Ages 18+.

LEGO Lovers Take Note! Build the Change Call for Designs!

If you have entered our famous LEGO contest or are just a LEGO enthusiast who has made a project that conveys sustainable design there's a contest just for you! Connect4Climate recently partnered with LEGO® to launch the Build the Change Call for Designs. The Build the Change Call for Designs invites individuals and groups from all over the world to showcase their talents and create LEGO® brick sustainable cities.To participate, participants post a photo or video of their LEGO® brick creation to the Connect4Climate Facebook Page and include a brief description of their creation, the hashtag #BuildTheChange, the name of the LEGO® brick creator and, optionally, their city of residence and age. The deadline is September 28, 2013.

Selected photos and videos will be featured at the LEGO® Build the Change Workshop at the EcoCity World Summit in Nantes, France.

Show the WORLD that Ann Arbor has the biggest and best LEGO fans!

Celebrate National Butterscotch Pudding day!

Who knew that there was a such thing as National Butterscotch Pudding Day?

Indeed, there is!

Maybe you've never made your own? This doesn't have to be the case.

The New York Times Dessert Cookbook has a recipe for it. That's not the only treat you'll find in this volume. Florence Fabricant, a long time food writer for the New York Times, put together this collection of 400 dessert recipes that appeared in the paper through the years. There's a wide range of recipes here, as well as essays and holiday menu suggestions.

I've mentioned this book before, but Make the Bread Buy the Butter has a recipe for butterscotch pudding, along with other foods you might not otherwise think to make at home.

David Leibovitz gets a bit fancier with his take on it with Butterscotch Pudding With Coffee-Caramelized Bananas in Ripe for Dessert. This book will inspire you with unique recipes like Brazil Nut, Date and Ginger Tart, or Pineapple Frangipane Tart.

As we head into fall, a bit of butterscotch pudding might be the perfect way to transition from light summertime treats to the deeper flavors of autumn.

The 2013 National Book Award fiction longlist titles have been released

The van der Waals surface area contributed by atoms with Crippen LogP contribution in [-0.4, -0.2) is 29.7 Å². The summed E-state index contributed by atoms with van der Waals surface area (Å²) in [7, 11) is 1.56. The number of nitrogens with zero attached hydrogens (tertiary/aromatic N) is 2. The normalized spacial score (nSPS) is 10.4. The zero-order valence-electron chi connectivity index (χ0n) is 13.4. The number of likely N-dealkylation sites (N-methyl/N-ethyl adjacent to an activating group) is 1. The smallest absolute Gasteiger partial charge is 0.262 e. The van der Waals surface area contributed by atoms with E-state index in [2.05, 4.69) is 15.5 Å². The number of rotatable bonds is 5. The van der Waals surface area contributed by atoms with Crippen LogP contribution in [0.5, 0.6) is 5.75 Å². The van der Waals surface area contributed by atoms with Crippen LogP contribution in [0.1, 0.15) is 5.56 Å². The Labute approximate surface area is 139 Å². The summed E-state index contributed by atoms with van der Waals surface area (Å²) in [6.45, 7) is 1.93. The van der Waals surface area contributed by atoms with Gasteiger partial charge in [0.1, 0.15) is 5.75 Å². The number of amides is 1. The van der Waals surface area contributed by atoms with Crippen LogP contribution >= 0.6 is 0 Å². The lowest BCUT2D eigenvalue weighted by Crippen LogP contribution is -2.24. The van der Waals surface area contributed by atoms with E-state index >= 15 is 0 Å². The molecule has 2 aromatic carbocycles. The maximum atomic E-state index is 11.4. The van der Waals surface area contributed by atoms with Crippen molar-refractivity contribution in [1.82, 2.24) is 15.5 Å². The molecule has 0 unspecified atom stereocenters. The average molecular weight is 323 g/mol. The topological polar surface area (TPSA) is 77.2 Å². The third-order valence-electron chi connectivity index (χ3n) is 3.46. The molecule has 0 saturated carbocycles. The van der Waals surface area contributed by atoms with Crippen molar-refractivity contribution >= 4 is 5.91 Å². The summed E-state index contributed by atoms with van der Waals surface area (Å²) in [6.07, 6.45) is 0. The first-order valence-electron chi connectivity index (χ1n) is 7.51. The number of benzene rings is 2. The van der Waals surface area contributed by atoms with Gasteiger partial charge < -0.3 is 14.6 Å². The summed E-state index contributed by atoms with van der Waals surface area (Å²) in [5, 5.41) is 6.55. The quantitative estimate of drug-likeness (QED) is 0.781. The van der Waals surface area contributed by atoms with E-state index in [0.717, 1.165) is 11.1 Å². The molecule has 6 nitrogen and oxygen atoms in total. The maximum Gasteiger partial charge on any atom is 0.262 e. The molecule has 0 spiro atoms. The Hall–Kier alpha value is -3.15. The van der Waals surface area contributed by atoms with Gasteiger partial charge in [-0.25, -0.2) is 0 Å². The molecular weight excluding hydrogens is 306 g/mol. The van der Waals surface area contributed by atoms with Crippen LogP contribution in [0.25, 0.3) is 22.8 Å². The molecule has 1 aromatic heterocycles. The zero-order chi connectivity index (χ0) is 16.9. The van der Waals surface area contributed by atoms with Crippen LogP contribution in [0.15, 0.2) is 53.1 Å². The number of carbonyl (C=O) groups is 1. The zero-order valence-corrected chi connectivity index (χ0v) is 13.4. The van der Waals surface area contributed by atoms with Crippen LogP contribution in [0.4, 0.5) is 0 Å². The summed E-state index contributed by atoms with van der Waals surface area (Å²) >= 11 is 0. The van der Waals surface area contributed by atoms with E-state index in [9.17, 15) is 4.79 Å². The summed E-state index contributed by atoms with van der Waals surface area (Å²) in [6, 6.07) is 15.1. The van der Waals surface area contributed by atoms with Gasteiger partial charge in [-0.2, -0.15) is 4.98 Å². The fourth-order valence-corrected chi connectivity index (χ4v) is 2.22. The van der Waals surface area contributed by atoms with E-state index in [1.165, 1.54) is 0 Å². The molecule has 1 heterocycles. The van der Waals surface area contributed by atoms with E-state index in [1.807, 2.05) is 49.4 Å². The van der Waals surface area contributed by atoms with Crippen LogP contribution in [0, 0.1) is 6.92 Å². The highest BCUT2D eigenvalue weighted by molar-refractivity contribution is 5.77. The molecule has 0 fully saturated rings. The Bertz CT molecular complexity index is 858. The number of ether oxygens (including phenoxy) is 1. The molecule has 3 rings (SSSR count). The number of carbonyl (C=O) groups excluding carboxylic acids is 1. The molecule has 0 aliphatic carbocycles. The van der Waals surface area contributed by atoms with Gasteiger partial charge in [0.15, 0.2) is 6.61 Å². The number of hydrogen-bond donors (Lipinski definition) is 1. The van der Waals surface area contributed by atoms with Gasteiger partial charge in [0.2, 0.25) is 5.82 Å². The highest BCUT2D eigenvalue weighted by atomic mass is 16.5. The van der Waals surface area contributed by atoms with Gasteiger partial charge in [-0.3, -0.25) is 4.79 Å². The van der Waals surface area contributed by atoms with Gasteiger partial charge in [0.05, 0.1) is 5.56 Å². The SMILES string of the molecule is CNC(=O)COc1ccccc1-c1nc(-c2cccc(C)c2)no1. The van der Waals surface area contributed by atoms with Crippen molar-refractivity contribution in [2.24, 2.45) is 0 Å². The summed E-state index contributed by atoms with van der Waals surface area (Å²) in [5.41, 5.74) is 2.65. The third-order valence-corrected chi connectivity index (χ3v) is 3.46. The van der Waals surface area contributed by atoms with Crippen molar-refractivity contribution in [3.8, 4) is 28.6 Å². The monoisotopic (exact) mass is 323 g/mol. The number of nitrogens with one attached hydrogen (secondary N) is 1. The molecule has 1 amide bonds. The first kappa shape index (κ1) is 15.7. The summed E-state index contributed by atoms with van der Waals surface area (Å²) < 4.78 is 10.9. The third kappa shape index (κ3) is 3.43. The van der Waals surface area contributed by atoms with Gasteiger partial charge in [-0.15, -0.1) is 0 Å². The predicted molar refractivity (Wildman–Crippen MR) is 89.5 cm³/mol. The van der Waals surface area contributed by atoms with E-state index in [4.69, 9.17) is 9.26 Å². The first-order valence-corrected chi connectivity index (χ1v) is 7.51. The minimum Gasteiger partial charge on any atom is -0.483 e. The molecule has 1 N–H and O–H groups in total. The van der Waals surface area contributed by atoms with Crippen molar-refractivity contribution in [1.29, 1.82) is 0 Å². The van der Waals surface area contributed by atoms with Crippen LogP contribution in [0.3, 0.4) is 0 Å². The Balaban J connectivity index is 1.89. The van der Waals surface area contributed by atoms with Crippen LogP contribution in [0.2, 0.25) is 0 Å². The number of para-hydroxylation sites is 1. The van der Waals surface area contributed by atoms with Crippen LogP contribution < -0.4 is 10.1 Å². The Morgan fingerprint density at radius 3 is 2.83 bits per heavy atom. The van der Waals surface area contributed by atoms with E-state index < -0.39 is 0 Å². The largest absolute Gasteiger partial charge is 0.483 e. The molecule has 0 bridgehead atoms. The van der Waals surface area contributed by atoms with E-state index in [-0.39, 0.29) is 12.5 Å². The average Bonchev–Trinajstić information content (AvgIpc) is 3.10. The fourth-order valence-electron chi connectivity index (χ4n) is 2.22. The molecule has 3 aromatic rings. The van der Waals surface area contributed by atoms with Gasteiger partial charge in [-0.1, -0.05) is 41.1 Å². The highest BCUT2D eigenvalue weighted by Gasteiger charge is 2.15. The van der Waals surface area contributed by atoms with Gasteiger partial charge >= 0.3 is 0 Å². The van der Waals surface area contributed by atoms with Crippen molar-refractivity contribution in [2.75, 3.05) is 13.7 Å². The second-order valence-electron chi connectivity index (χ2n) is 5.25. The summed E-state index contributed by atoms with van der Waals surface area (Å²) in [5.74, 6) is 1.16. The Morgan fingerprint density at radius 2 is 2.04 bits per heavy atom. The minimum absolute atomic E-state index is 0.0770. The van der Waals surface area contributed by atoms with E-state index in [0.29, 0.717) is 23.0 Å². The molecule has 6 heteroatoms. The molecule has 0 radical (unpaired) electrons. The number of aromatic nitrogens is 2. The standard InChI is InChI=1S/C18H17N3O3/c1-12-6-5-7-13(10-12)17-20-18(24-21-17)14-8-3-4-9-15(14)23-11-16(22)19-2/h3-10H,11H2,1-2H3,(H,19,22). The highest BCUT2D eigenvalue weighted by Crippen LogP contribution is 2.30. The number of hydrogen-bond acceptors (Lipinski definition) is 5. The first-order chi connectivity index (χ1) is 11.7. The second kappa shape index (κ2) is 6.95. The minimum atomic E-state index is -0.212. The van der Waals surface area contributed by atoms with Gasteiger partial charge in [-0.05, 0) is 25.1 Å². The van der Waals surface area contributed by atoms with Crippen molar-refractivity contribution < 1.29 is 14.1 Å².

The National Book Foundation announced the National Book Award fiction longlist for 2013 this morning.

Included in this year's fiction longlist are:

Debut novelist, Anthony Marra for A Constellation of Vital Phenomena. In Chechnya in 2004, two doctors want to save the life of a little girl whose father has been captured by the Russians. Marra is no stranger to awards. He won last year's Whiting Writers' Award for emerging authors and a 2010 Pushcart Prize for his 2009 short story Chechnya.

Thomas Pynchon, who won a previous National Book Award (Gravity's Rainbow, 1974), is up for Bleeding Edge. Maxine Tarnow is a single mother of two and an unlicensed fraud investigator with her own renegade code-of-ethics. The dot.com bust has just happened, and 9/11 is about to shock the world, when she gets tangled up with a billionaire, her sorta ex-husband, the Russian mob, and some code monkeys. 477 pages of nail-biting thrills.

Also on the longlist is a short story collection, Tenth of December by MacArthur Fellow, George Saunders, as well as The Lowland, by Jhumpa Lahiri who is also on the Man Booker Prize shortlist.

The complete list of titles on the fiction longlist may be found here.

The other longlist nominees in Young People's Literature, poetry, and nonfiction are listed here.

The shortlist of all categories will be announced on October 16th.

The winners will be announced on November 20th.

Fabulous Fiction Firsts #425 - "A good neighbor is a very desireable thing" ~ T. Jefferson

Don't pass up Amy Grace Loyd's debut novel The Affairs of Others, a quiet but intense look at the tangled lives in a Brooklyn neighborhood apartment building.

Owner of the building, a young widow still grieving from her husband's death, Celia Cassill picks her tenants for their ability to respect each other's privacy and more importantly, her solitude. Everything changes with the arrival of a summer sublet - Hope, a dazzling woman on the run from a bad marriage. As Hope slips into depression, the carefully constructed walls of Celia's world are tested and the sanctity of her building is shattered. When one of the tenants disappears, all the residents are forced to abandon their separate spaces for a far more intimate one, leading to a surprising conclusion and the promise of genuine joy.

"The Affairs of Othe is a story about the irrepressibility of life and desire, no matter the sorrows or obstacles." "Dark and sensual, with just a touch of suspense, this first novel offers a heartwrenchingly honest story about grief while still allowing for a glimmer of hope."